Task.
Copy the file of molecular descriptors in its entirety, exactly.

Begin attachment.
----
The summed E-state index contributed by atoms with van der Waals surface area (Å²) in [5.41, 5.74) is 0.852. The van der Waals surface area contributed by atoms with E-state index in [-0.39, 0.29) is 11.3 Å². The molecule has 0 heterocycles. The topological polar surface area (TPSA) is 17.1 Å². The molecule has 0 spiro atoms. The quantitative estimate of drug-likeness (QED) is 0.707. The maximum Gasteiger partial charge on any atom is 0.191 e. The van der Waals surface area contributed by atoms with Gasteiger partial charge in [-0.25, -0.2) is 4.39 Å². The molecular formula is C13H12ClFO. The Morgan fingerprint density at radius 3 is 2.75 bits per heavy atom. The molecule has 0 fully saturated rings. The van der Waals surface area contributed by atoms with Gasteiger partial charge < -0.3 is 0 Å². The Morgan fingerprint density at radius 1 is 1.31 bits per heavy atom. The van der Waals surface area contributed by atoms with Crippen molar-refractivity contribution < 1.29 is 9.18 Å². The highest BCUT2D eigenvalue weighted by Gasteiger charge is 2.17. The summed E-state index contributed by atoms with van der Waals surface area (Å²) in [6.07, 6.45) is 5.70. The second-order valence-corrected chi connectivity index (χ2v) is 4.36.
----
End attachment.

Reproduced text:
The summed E-state index contributed by atoms with van der Waals surface area (Å²) in [5.41, 5.74) is 0.852. The van der Waals surface area contributed by atoms with E-state index in [-0.39, 0.29) is 11.3 Å². The molecule has 0 heterocycles. The topological polar surface area (TPSA) is 17.1 Å². The molecule has 0 spiro atoms. The quantitative estimate of drug-likeness (QED) is 0.707. The maximum Gasteiger partial charge on any atom is 0.191 e. The van der Waals surface area contributed by atoms with Gasteiger partial charge in [-0.25, -0.2) is 4.39 Å². The molecular formula is C13H12ClFO. The Morgan fingerprint density at radius 3 is 2.75 bits per heavy atom. The molecule has 0 fully saturated rings. The van der Waals surface area contributed by atoms with Gasteiger partial charge < -0.3 is 0 Å². The Morgan fingerprint density at radius 1 is 1.31 bits per heavy atom. The van der Waals surface area contributed by atoms with Crippen molar-refractivity contribution < 1.29 is 9.18 Å². The highest BCUT2D eigenvalue weighted by Gasteiger charge is 2.17. The summed E-state index contributed by atoms with van der Waals surface area (Å²) in [6.07, 6.45) is 5.70. The second-order valence-corrected chi connectivity index (χ2v) is 4.36.